Well, not wakes so much as stirs, mumbles, farts and rolls over, but it’s a start. What am I on about? Yesterday’s report from the Parliamentary Committee on Cyber Security. Here I go again, reading this stuff so you don’t have to.
First up is the thorny issue of Board responsibility for security. I’ve talked about this before, of course, and more than once with reference to TalkTalk. Well, yesterday is also the day that Dido Harding got her bonus – of £1.9m – and promptly gave a bit of it to charity. Which is laudable of her (although she hung on to £1.68m in shares), but you do have to ask how big the bonus would have been if she hadn’t completely dropped the ball on cyber last year. I mean, if you get £1.9m for a year in which your business makes the headlines for having essentially no meaningful cyber protection at all, what do you have to do to get nothing – or a P45?
Our marvellous parliamentarians have finally figured out that cyber-security needs dedicated supervision – with Board oversight – and suggest that: “a portion of CEO compensation should be linked to effective cyber security, in a way to be decided by the Board.” They also suggest that the ICO should start fining firms for vulnerability to known exploits and expressed surprise that secure software development lifecycle isn’t standard practice. If only they knew how bad it really is out there.
In general the report makes sensible points, albeit saying nothing that hasn’t been said before – in a slightly despairing tone – by yours truly and many others. How much of this will actually turn into legislation, and then be effectively enforced, remains to be seen.
They do make one suggestion – that it be made easier for consumers to claim compensation in the event of a breach – which is interesting. It doesn’t require new legislation and could make for a nice replacement for PPI mis-selling when that lawyers’ gravy train finally runs out of steam. That might focus a few minds.
The report goes on to acknowledge supply chain risk. Duh, again. Well, it’s nice to hear it from someone else, I suppose. They propose using Cyber Essentials as a supplier-selection filter. Well, it’s better than nothing, but ISO 27001 would be better still. Particularly since the next section of the report recognises that Cyber Essentials “sets a low bar”. They make a general suggestion that it should be “regularly updated” to take account of all the things it currently doesn’t do, without any recognition of the difficulty that would present – if nothing else because of the political fall-out from having so many presently-compliant organisations lose that status once it actually became difficult to get.
Section 6 is about the tension between informing consumers and catching criminals – with a side-order of scare-mongering that if you tell people they’ve been compromised, you make them vulnerable to targeted phishing attacks. It’s a bizarre “what they don’t know can’t hurt them” line, led by the police who think that keeping it shtum will give them more of a chance to catch the hackers. The report then somewhat misrepresents the GDPR, misunderstanding the obligation to inform the ICO – written about here last week – with the obligation to inform the consumer, which only applies if material harm is likely, in the opinion of the organisation that has been hacked. Given the spectacular ineffectiveness of global law enforcement in catching hackers, this is absurd. Just tell us so that at least we can protect ourselves.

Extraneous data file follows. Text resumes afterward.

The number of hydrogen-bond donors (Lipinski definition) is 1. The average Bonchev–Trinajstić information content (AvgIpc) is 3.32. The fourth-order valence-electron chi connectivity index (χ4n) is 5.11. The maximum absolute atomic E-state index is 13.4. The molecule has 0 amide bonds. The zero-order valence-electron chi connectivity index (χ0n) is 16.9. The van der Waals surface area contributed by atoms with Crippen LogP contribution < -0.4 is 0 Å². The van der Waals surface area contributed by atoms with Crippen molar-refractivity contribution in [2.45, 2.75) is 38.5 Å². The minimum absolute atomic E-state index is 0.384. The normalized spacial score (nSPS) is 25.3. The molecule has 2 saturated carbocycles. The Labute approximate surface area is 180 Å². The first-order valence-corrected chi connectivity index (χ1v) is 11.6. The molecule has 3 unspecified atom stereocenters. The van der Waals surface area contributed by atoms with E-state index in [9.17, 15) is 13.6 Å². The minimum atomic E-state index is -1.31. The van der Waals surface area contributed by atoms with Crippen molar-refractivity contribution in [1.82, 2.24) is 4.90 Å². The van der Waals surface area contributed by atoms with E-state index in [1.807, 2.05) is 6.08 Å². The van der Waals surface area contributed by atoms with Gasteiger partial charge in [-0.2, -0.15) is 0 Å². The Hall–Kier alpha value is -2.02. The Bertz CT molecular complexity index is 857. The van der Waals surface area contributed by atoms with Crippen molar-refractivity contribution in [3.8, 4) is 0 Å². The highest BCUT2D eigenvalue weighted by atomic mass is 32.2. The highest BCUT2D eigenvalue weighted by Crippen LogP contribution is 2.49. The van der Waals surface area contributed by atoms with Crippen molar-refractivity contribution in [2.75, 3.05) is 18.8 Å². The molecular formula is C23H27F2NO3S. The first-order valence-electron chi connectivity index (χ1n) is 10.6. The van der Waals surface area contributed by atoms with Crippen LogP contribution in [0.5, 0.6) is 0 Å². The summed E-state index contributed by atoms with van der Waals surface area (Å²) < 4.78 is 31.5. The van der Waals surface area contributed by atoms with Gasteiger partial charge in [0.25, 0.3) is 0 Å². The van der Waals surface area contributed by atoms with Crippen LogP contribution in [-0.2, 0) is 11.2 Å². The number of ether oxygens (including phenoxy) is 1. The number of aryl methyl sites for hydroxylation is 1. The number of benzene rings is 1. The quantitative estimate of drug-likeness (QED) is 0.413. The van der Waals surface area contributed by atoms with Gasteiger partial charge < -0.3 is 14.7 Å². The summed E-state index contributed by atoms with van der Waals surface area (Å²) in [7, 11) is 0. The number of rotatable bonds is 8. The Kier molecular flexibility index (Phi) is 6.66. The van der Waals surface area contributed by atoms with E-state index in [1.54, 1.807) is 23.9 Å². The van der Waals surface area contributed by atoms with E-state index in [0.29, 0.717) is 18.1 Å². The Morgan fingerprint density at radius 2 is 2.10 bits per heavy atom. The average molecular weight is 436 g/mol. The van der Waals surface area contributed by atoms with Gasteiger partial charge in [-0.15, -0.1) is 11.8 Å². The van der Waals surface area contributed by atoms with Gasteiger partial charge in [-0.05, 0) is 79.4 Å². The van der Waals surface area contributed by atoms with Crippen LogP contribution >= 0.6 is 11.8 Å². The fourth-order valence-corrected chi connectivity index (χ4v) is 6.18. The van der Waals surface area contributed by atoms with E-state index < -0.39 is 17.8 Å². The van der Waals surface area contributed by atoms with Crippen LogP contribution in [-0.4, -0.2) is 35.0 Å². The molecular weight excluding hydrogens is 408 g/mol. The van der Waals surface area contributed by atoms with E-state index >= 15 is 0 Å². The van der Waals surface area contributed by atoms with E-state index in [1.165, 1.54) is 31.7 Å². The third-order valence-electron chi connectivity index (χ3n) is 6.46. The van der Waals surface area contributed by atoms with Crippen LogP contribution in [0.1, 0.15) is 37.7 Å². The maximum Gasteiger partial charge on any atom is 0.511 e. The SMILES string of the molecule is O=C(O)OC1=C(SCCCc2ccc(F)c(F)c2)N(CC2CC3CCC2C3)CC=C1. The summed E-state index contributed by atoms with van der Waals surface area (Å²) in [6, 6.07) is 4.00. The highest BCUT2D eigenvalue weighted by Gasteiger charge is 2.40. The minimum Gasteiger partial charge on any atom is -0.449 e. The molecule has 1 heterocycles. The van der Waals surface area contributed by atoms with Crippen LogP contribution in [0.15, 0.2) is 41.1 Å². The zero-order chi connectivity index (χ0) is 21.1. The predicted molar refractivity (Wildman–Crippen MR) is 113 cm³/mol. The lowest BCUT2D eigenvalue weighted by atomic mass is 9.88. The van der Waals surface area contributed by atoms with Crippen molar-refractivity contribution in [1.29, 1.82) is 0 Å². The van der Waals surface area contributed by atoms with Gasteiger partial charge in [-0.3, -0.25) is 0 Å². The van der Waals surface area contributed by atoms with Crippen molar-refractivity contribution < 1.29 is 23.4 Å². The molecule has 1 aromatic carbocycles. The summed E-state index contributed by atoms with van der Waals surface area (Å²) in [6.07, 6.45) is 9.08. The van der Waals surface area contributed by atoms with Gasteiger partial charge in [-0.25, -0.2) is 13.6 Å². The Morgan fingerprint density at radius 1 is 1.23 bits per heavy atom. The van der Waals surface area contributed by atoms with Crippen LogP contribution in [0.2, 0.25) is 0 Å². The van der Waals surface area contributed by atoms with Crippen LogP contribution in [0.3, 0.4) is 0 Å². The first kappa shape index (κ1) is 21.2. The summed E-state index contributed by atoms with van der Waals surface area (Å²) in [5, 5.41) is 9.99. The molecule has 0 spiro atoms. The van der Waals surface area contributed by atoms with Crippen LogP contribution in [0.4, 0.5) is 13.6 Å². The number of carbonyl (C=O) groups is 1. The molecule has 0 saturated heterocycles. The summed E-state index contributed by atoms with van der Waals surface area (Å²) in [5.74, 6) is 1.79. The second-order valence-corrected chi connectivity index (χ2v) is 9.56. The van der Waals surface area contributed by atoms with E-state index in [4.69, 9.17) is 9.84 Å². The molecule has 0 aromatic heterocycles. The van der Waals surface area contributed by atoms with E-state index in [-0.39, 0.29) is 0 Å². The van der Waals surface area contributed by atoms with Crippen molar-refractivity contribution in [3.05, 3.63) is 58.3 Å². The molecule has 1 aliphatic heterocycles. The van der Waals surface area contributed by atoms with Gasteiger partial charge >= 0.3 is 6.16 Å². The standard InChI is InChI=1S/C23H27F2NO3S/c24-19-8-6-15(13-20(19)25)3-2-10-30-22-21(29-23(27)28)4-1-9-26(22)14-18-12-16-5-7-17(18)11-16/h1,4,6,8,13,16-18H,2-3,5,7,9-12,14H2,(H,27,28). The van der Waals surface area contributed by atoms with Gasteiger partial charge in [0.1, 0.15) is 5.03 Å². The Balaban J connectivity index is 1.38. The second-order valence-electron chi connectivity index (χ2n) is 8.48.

Section 7 will make me very happy, if anything comes of it. They make some suggestions for things the ICO should do that it probably can’t under current legislation, but then cotton on that the GDPR will give it much bigger teeth – which is a good thing. They go on to suggest that custodial sentences should be available for data theft and unlawful selling of personal data (and let’s not forget that the Computer Misuse Act already allows this in many cases). See previous point about lack of success in catching criminals in the first place, but nonetheless this would up the ante no end. I’d go further and suggest we should have custodial sentences for data controllers who flagrantly ignore basic security principles.
They go on to suggest that large data controllers should have to report annually to the ICO on their security budget and activity; this kind of transparency would give an amazing boost to the visibility of cyber at Board level. They also support the “privacy seal”, a kind of ICO kite mark, which sounds great in principle but has yet to have much flesh on its bones. Any kind of public recognition of cyber is good, but only if the recommendations are practical, respond quickly to changes in the threat environment and are actually enforced. Otherwise they give the same false sense of security as the lock symbol on an HTTPS website.
Finally they note that the ICO thinks that the Investigatory Powers Bill is horrid. The ICO is of course right; the committee has nothing useful to add, sadly.
TL;DR? We could get a real focus on cyber as a Board-level issue in UK businesses, with proper penalties for non-compliance and a beefed-up ICO audit and enforcement regime. Or we could not. This is a report, not a bill or a white paper. Let’s see if anyone has the will to take these issues forward.